Faced with a debt crisis eerily reminiscent of Detroit’s financial straits, Chicago Mayor Rahm Emanuel now wants to slash retirement benefits for city workers, who have already seen their pension funds erode from decades of mismanagement and delayed payments.

Because the state government has control over Chicago public worker pensions, Emanuel’s first fund-cutting measures have surfaced in the form of proposed legislation. Last week, Emanuel announced a proposal to cut city employee retirement funds; longtime House Speaker Mike Madigan (D-Chicago) then wrote it into Senate Bill 1922.

And on Tuesday, the Illinois legislature passed that bill, which calls for a combination of raised revenue streams and benefit cuts to ensure that the city’s retirement system for municipal employees and laborers—just 35 percent funded today—will be 90 percent funded by 2055. The proposal would affect the pensions of 56,000 city workers affiliated with 31 different unions.

Despite the hit to their members’ pensions, 28 out of those 31 unions support the bill.


Extremists in Missouri House narrowly vote to send paycheck deception bill to Senate

Jefferson City – Despite overwhelming testimony about its negative consequences, extremists in the Missouri House voted to send HB1617, a paycheck deception measure, to the Senate by a narrow margin of 83 to 69.

The bill is similar to SB29, which was vetoed by Democratic Gov. Jay Nixon last year. Unlike last year’s version, however, this bill contains ballot referral language to put the measure on the August ballot. Just as in last year’s legislation, HB1617 seeks to shut hardworking public workers – with the exception of first responders such as police and fire fighters –out of the political process – and to take away their voice on the job.

Sponsored by Rep. Holly Rehder (R-Sikeston), HB 1617 would require public sector workers to give annual written permission for union dues to be taken out of their paychecks.

The bill would also require similar approval for unions to spend worker fees on political activities.


Chikungunya, A highly infectious, mosquito borne disease may soon arrive in US

When Clare Rourke woke up one morning last March with a sore toe, she didn’t worry too much about it. Rourke, her husband and their three daughters were living in Yogyakarta, Indonesia, for a few months as part of a family year abroad. She and her husband had traveled widely, through India, the Middle East and South America, and had never been seriously ill. And they took necessary precautions, making sure everyone in the family received the recommended vaccinations.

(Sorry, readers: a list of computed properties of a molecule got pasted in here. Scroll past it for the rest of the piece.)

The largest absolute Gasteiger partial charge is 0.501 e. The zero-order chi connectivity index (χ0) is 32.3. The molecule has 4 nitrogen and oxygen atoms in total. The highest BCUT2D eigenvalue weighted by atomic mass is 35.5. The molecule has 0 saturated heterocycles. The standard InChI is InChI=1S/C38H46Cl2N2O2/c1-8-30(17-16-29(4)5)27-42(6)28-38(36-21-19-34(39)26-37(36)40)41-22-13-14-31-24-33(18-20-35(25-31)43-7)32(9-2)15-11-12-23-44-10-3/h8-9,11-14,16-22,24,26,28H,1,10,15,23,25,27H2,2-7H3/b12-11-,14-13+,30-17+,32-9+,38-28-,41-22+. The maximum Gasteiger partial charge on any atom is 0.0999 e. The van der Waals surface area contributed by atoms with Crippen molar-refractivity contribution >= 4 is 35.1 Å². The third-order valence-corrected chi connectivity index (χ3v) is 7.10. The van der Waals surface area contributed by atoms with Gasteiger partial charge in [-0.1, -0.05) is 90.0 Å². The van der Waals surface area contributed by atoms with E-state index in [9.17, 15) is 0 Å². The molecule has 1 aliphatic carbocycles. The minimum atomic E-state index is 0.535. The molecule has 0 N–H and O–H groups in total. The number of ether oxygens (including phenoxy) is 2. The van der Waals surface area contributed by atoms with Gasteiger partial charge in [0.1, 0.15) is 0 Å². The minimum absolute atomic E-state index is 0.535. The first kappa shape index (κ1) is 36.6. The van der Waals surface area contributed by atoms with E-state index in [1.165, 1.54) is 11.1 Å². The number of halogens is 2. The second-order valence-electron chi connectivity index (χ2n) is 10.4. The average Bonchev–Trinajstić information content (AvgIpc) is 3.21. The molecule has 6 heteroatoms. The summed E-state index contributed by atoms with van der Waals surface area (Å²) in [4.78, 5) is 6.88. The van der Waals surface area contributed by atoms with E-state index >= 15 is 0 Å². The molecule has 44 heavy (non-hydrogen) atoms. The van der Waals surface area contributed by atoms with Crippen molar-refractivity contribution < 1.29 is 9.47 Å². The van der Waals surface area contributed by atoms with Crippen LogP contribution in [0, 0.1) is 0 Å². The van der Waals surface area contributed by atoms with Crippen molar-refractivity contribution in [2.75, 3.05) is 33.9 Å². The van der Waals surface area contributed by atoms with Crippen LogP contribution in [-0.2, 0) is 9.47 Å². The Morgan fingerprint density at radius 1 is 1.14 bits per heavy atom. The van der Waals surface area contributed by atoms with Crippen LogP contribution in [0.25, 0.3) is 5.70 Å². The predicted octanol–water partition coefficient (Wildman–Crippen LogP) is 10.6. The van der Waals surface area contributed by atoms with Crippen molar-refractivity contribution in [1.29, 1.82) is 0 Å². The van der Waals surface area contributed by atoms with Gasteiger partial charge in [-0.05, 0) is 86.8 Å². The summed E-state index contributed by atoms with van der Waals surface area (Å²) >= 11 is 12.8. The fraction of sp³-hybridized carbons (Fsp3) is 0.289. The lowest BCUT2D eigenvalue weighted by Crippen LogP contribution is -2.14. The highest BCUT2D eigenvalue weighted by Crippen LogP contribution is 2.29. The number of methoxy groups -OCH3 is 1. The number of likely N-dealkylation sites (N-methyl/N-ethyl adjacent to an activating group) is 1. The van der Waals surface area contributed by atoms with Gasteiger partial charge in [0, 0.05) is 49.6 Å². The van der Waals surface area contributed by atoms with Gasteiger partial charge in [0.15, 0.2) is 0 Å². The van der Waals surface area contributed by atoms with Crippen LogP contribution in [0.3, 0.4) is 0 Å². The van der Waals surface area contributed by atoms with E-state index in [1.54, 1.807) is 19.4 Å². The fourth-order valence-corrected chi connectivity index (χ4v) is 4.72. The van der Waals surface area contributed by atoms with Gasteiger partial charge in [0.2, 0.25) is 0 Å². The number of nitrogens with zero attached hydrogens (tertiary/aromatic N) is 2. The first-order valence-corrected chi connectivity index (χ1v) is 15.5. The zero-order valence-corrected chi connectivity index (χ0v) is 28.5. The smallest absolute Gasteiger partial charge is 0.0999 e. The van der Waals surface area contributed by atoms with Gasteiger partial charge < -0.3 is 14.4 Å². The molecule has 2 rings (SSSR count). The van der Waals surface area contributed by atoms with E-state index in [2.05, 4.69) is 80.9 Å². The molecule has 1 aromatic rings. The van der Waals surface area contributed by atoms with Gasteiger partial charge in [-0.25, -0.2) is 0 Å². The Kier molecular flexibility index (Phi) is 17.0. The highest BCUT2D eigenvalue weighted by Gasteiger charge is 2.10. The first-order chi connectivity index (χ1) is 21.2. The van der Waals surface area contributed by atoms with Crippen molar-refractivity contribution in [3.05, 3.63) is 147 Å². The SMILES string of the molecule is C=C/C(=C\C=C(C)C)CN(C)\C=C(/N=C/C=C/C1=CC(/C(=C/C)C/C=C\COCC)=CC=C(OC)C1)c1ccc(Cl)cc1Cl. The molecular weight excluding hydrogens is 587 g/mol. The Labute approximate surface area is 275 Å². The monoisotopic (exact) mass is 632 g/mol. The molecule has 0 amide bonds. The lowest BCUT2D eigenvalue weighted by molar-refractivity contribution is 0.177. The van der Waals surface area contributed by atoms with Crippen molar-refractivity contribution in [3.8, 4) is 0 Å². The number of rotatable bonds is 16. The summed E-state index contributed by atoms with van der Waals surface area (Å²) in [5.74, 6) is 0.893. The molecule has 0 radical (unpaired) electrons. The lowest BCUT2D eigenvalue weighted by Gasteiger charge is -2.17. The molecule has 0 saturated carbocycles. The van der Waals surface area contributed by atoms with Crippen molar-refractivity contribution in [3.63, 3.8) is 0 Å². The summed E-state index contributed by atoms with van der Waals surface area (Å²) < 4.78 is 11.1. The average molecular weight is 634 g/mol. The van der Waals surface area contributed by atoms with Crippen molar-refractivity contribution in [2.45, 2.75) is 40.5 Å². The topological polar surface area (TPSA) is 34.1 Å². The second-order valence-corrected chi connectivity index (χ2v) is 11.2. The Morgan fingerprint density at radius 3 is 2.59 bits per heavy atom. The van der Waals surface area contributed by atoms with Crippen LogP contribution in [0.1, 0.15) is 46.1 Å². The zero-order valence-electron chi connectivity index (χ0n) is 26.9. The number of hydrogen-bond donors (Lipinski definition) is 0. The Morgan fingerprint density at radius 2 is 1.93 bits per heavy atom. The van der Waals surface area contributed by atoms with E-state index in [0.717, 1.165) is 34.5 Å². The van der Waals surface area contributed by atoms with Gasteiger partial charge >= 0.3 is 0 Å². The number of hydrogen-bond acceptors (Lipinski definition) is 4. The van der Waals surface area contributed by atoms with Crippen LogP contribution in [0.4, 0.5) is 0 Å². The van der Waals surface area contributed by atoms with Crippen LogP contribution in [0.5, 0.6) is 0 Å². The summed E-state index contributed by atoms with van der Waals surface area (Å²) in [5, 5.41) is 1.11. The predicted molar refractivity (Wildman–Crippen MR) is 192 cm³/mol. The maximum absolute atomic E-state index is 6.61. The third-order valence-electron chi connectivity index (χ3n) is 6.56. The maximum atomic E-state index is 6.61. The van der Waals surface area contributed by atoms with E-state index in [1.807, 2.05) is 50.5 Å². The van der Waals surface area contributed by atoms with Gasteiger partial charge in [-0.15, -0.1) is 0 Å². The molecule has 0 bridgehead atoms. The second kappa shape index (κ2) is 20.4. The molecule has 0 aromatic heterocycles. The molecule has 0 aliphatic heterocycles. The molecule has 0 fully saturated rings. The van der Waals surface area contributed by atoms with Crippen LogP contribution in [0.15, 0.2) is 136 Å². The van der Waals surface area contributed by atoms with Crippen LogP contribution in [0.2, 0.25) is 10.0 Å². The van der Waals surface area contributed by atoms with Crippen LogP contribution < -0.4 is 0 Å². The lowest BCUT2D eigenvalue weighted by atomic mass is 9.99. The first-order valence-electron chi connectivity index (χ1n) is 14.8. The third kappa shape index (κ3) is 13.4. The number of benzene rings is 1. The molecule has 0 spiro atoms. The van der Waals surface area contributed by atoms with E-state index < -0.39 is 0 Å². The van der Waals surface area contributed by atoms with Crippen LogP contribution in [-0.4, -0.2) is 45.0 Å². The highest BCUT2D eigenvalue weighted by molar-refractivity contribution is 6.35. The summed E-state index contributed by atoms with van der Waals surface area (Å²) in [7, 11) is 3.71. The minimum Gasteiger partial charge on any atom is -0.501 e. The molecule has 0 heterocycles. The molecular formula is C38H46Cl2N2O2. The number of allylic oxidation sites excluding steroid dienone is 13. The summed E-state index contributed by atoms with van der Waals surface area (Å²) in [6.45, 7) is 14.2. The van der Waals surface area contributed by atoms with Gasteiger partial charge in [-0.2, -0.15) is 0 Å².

But by the middle of that day, Rourke was sicker than she’d ever been. “I hurt in so many places — my feet, hand, wrists, ankles, elbows, knees,” she says now. “I actually remember thinking that I just might die.” Her joints were so swollen, hot and painful that she couldn’t rest her elbows on the bed. Her fever rose to 104. “I felt like something was attacking me and I was seriously losing the fight,” she says. That night, two of her daughters also became achy and feverish, and within a few days all three had rashes on their hands, legs and arms. They were infected with chikungunya, a virus originally from Central Africa.

The virus, transmitted by mosquito bites, was rampaging through Rourke’s village as part of an outbreak that has stretched across the Indian Ocean, India and Southeast Asia since 2005. Now, it is roaring through the Western Hemisphere. In December 2013, the first locally transmitted case of chikungunya in the Americas was identified on the Caribbean island of St. Martin. As of mid-April, more than 25,000 cases had been reported across the region, from the Dominican Republic down to French Guiana, on the north coast of South America.

Public health officials suspect the virus may already be in Puerto Rico, and they predict it will make the leap to the continental United States within months. “There’s nothing to stop this outbreak from continuing to spread,” says Lyle Petersen, director of the division of vector-borne diseases of the U.S. Centers for Disease Control and Prevention. The virus is likely to escalate this summer, when the Caribbean rainy season sets in and mosquito populations climb. Chikungunya seems poised to join a handful of tropical diseases — including dengue, Chagas’ disease and West Nile — that are spreading across the southern United States.


Airlines Brace for New Rules on Pilot Rest Periods

New federal regulations governing pilot rest time and consecutive hours of flight took effect Saturday, leading airlines to brace for a potential increase in delays and cancellations, according to The Wall Street Journal.

Pilots must have a minimum of 10 hours to rest between each shift, and eight of those hours must be uninterrupted sleep. Before, pilots could spend that time showering, eating or commuting between the airport and hotel.

Pilots will be limited to flying no more than eight or nine hours, depending on when their shift starts, and each week must have 30 consecutive hours of rest.

Regional pilots, who often have a more demanding schedule and tend to fly shorter segments at odd hours of day and night, have a "sliding-scale" of maximum hours and can be set as low as nine hours a day, a considerable drop from the previous max of 14.


Navy Okays Changes to Submariner's Sleep Patterns

With no sunlight to set day apart from night on a submarine, the U.S. Navy for decades has staggered sailors' working hours on schedules with little resemblance to life above the ocean's surface.

Research by a Navy laboratory in Groton, Conn. is now leading to changes for the undersea fleet. Military scientists concluded submarine sailors, who traditionally begin a new workday every 18 hours, show less fatigue on a 24-hour schedule, and the Navy has endorsed the findings for any skippers who want to make the switch.

The first submarine to try the new schedule on a full deployment was the USS Scranton, led by Cmdr. Seth Burton, a cancer survivor. He said the illness he experienced as a junior officer helped convince him of the health benefits of keeping a sleep pattern in line with the body's natural rhythm.

"I know that there's lots of medical side effects to just not having a good, regular sleep pattern," said Burton, 41, of Huntsville, Ala.